In the wake of the events of September 11, 2001, Americans found themselves embracing a new holiday known as Patriot Day. Typically American holidays serve celebrate the positive impact of important figures or events in history. But given the sobering level of human destruction that occurred on that day at the hands of terrorists, we do we celebrate Patriot Day each year on September 11?
The answer is not only relatively simple, but it is indeed as compelling as it is heartening. In the days following the tragic events of September 11, America displayed a level of resilience and courage that proceeded to define its national character. From the valiant rescue efforts of the firefighters both during and after the event, to the tendency of the American people to pick up the pieces and rebuild their lives and economy after the most severe attack ever to take place on American soil, Americans impressively showed the world that they would not allow themselves to be beat down by foreign threats.
September 11 was designated by President Bush as Patriot Day on September 4, 2002 following a Congressional resolution approved in December, 2001. We celebrate Patriot Day every year not only to commemorate the lives lost, but to honor the heroism of all of those who selflessly worked so hard to take care of their own in the face of danger. President Bush explained the importance of the new holiday during the 2002 proclamation:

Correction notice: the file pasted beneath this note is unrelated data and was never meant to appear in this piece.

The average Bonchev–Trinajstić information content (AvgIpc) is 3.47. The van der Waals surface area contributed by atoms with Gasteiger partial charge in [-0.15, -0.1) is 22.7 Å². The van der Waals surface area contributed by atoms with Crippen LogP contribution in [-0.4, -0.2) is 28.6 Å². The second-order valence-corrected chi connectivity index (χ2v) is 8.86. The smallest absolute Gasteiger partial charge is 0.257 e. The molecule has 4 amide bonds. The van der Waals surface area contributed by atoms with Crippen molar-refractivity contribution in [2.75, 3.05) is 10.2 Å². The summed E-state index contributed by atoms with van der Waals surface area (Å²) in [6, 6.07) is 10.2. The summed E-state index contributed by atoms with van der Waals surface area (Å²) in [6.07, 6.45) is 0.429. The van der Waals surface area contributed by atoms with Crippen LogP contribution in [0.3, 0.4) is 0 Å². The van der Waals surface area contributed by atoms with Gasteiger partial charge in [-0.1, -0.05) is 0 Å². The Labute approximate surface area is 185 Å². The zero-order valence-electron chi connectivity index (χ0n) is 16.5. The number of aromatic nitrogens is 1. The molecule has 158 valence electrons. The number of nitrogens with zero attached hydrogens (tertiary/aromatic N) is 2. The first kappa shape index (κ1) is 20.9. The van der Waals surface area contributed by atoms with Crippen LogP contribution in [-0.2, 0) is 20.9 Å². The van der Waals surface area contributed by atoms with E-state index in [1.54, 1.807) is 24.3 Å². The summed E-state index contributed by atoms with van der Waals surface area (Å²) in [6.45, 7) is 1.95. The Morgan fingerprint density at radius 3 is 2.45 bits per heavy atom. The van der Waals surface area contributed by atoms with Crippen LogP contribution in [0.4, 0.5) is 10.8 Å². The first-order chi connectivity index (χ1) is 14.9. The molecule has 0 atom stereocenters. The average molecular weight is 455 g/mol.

"Inspired by the heroic sacrifices of our firefighters, rescue and law enforcement personnel, military service members, and other citizens, our Nation found unity, focus, and strength. We found healing in the national outpouring of compassion for those lost, as tens of millions of Americans participated in moments of silence, candlelight vigils, and religious services. From the tragedy of September 11 emerged a stronger Nation, renewed by a spirit of national pride and a true love of country…
… Americans also have fought back against terror by choosing to overcome evil with good. By loving their neighbors as they would like to be loved, countless citizens have answered the call to help others. They have contributed to relief efforts, improved homeland security in their communities, and volunteered their time to aid those in need…"
It seems clear that American patriotism involves celebrating the lives of average people who, in the face of adversity, have managed to accomplish extraordinary things. The events of September 11 provided perhaps the largest collective challenge the nation had ever been confronted with. Yet the American people rose to the challenge and displayed the kind of compassion and fortitude that many of the nation’s opponents thought they were incapable of. Ultimately, Patriot Day is about never forgetting what the nation endured on that fateful day, as well as how it managed to recover from the event in physical, psychological and economic terms.
Patriot Day has also provided the practical impetus for an important series of history lessons in the schools. Every year, educators through the country use the September 11 events to help students from Kindergarten to the 12th Grade understand topics such as safety, fear, heroism, social action, American values, current events, international studies, human interaction, diversity and compassion.
But perhaps more significantly, Patriot Day serves as a reminder to all Americans of not only where they have come from, but where they may be headed in the future. The holiday allows America to honor the members within its society that are the most admired -- and these individuals are most often those without a national face. They are simply everyday citizens who are able to shine when the unimaginable occurs.